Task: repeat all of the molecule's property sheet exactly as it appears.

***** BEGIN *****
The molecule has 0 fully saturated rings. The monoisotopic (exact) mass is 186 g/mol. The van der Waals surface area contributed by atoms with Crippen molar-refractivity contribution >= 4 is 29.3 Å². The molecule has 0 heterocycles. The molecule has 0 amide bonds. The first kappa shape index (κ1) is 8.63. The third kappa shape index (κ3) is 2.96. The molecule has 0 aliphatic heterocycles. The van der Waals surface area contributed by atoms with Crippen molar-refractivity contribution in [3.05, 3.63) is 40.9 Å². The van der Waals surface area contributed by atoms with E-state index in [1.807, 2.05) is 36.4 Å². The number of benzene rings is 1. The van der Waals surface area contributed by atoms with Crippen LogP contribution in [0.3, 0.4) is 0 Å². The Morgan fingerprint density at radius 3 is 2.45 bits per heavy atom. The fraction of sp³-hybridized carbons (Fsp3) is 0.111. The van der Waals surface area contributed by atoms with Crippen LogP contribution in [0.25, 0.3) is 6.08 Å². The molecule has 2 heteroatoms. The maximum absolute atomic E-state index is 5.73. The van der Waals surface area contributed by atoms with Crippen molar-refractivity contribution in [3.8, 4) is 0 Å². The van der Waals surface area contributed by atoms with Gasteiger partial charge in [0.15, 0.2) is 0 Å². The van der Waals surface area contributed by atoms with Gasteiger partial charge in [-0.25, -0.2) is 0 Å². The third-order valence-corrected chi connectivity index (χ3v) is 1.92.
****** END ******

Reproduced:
The molecule has 0 fully saturated rings. The monoisotopic (exact) mass is 186 g/mol. The van der Waals surface area contributed by atoms with Crippen molar-refractivity contribution >= 4 is 29.3 Å². The molecule has 0 heterocycles. The molecule has 0 amide bonds. The first kappa shape index (κ1) is 8.63. The third kappa shape index (κ3) is 2.96. The molecule has 0 aliphatic heterocycles. The van der Waals surface area contributed by atoms with Crippen molar-refractivity contribution in [3.05, 3.63) is 40.9 Å². The van der Waals surface area contributed by atoms with E-state index in [1.807, 2.05) is 36.4 Å². The number of benzene rings is 1. The van der Waals surface area contributed by atoms with Crippen LogP contribution in [0.3, 0.4) is 0 Å². The Morgan fingerprint density at radius 3 is 2.45 bits per heavy atom. The fraction of sp³-hybridized carbons (Fsp3) is 0.111. The van der Waals surface area contributed by atoms with Crippen LogP contribution in [0.25, 0.3) is 6.08 Å². The molecule has 2 heteroatoms. The maximum absolute atomic E-state index is 5.73. The van der Waals surface area contributed by atoms with Crippen molar-refractivity contribution in [3.8, 4) is 0 Å². The van der Waals surface area contributed by atoms with Gasteiger partial charge in [0.15, 0.2) is 0 Å². The van der Waals surface area contributed by atoms with Gasteiger partial charge in [-0.25, -0.2) is 0 Å². The third-order valence-corrected chi connectivity index (χ3v) is 1.92.